Best-value self-catering house
7. Forest House at Hillhouse
No. 7 of 16 speciality lodgings, Howick
Hillhouse is, in fact, one of three quirky properties on the 70-hectare Dargle farm owned by stylish couple Mandy and Nicholas Crooks. It’s a cavernous double-volume farm shed that has undergone a very interesting conversion, but is looking a little well-worn. Lakehouse and Forest House are better options, decorated with flair by Mandy, and both with sweeping views that encompass the Midmar Dam in the valley below. Lakehouse is ideal for a couple or small family, while double-storey Forest House is perfect for bigger groups. It offers a very photogenic living space: a double-volume, open-plan lounge/kitchen/dining area, which Mandy has filled with mid-century furniture classics, with a central fireplace and tall steel-frame doors opening onto lawns and views. Together the Crooks have created a real class act, which makes the great rate – under R400 per person – all the more appreciated. As is the fact that dogs are welcome too.
Room tip: All bedrooms in Forest House are en-suite and pretty much equal in size, making it a great place to share.
Cost: Forest House from R2600 (sleeps 12). Lakehouse from R1000 (sleeps four). Hillhouse from R2400 (sleeps 12).
Best for solitude and nature lovers
8. Lake Cottage at Zulu Waters
No. 2 of 6 speciality lodgings, Mooi River
Just when I thought I’d seen the best, I trundled down a bumpy dirt track to Lake Cottage, and all I wanted to do was stay. A dinky, simple, contemporary stone bungalow, stylishly furnished, and with a large fireplace, deep shaded veranda, endless views, in the middle of a very beautiful 2 800-hectare reserve … heaven. Zulu Waters has two other accommodation options: the uber-stylish, fully catered three-bedroom Shaka Lodge is definitely for a luxury splurge (complete with private chef); just a stone’s throw away is two-bedroom, self-catering Nandi House built atop an old reservoir dating back to the early 1900s. Both are elevated with sweeping views. The contemporary architecture – designed by Richard Stretton of Koop Design – won the SAIA-Afrisam Award for Sustainable Architecture in 2010. Lovely add-on activities include fly fishing the pretty Bushmans River that runs through the reserve, game drives and horse rides with picnics.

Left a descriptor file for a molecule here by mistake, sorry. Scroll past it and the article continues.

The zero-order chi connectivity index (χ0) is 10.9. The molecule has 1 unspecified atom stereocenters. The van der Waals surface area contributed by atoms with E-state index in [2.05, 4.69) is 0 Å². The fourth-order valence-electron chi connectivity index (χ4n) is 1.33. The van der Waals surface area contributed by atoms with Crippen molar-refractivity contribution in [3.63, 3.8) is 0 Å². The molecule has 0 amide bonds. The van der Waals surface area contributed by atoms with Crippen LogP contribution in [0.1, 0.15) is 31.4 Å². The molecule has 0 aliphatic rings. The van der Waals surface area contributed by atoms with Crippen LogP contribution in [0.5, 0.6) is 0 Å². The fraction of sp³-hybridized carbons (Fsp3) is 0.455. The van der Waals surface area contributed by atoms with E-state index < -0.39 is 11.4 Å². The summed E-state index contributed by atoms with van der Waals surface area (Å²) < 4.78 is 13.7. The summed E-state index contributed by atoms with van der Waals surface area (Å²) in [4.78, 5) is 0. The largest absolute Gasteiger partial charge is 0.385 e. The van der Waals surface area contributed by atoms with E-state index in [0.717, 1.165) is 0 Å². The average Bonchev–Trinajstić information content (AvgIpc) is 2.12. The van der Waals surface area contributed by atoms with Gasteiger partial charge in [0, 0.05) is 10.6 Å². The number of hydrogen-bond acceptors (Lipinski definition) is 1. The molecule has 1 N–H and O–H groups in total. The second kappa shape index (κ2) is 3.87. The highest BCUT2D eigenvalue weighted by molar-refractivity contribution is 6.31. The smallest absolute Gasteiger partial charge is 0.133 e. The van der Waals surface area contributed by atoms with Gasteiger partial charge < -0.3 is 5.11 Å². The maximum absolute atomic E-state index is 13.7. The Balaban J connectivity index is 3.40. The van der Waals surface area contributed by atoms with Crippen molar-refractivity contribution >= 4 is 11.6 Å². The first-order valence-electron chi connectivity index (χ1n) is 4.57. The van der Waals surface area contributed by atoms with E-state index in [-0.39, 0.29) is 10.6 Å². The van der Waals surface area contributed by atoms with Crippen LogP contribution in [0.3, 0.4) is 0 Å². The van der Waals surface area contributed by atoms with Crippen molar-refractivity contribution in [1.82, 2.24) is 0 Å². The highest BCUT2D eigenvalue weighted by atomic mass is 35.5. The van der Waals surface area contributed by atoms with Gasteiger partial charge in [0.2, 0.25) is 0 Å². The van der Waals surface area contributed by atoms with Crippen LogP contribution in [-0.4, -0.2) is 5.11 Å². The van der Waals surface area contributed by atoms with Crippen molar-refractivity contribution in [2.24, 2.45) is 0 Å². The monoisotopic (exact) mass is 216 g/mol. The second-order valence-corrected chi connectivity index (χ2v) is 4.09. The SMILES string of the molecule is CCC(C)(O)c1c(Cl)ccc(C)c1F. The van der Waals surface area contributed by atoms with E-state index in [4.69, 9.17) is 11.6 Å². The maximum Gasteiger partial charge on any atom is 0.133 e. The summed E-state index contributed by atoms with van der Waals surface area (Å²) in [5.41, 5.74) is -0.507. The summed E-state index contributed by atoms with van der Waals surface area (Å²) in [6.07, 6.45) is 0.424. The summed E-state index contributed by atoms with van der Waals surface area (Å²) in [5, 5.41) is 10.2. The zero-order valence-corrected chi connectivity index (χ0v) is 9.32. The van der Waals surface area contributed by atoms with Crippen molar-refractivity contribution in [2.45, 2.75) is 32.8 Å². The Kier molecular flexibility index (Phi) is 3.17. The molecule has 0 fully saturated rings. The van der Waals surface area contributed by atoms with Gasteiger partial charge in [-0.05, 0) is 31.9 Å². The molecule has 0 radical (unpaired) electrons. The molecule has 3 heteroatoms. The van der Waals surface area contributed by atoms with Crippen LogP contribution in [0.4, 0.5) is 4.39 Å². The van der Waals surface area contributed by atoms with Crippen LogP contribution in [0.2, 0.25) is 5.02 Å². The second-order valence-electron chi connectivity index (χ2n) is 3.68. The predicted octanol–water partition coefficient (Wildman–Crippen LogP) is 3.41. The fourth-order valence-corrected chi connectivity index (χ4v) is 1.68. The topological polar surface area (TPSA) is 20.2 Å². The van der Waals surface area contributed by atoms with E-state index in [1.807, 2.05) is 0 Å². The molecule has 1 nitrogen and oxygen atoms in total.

Room tip: Lake Cottage is ideal for two but can take an extra bed for a child.
Cost: Lake Cottage R750 per person sharing. Nandi House R600 per person sharing. Shaka Lodge from R2365 per person sharing, including meals and a game drive daily.
Worth a look
9. Twin Pools
Anne Davis was born for hospitality – warm and nurturing, she and husband Brian have created three lovely rooms and a cottage, each with private access. The rooms have an outside seating area looking onto a very beautiful garden and dam in Balgowan.
Cost: From R470 per person sharing; cottage R1630 (sleeps six).
10. Otter’s Den
Four two-sleeper thatched cottages high above a gorge. They’re a bit close together, but each has a private balcony overlooking the Lions River. I liked the view from Chelsea and Copper the most.
Cost: From R450 per person sharing.
11. Spring Water Farm
Neighbouring Hartford, this is a great farmhouse to take over as a group, with attractive spaces and wonderful Gladys Thabile to cook breakfasts.
Cost: It sleeps 10 in five bedrooms and is a bargain at R4800 a night. B&B rooms are from R300 per person sharing.
12. Fordoun Farm Village
Nine new chalets, stark but stylishly dressed with quality finishes (including fireplaces), offering easy access to Fordoun Spa but with the independence and affordability of self-catering. They’re quite close together but good value.
Cost: From R1350 a chalet (sleeps up to six).
13. St Andrew’s Retreat
This deconsecrated, creeper-clad stone church near Mooi River is surrounded by pretty gardens and ponds and steeped in local history. The caretaker doubles up as a chef (breakfast R100 per person, dinner R180 per person).
Costs: From R1800 (sleeps six, plus two in an annex).
14. Dam Cottage at FarSide Farm
A wonderful, well-dressed two-bedroom self-catering spot with a fireplace and your own trout dam, and unobstructed views of the rolling hills of Nottingham Road. There is another cottage but Dam has the winning location.
Costs: From R750 per person.
15. Lemonwood Cottages
Another low-key option in the splendid Dargle valley, these four cottages (plus the option to book the main house) sit atop an elevated ridge on a non-working farm bordering a forest. The view, particularly from Serval, is stunning.
Costs: From R410 per person; house from R485 per person (sleeps 10).
Things to do
The Mandela Capture Site’s remarkable sculpture near Howick.
Drinking shmores, a new malt drink with marshmallows at Chocolate Heaven (also famous for its crazy chocolate dipping experience). 0332666870
This story first appeared in the July 2017 issue of Getaway magazine.
Our July issue features the best places to stay in the Midlands, budget family breaks in Durban, and the best (and mostly free) things you have to do in New York.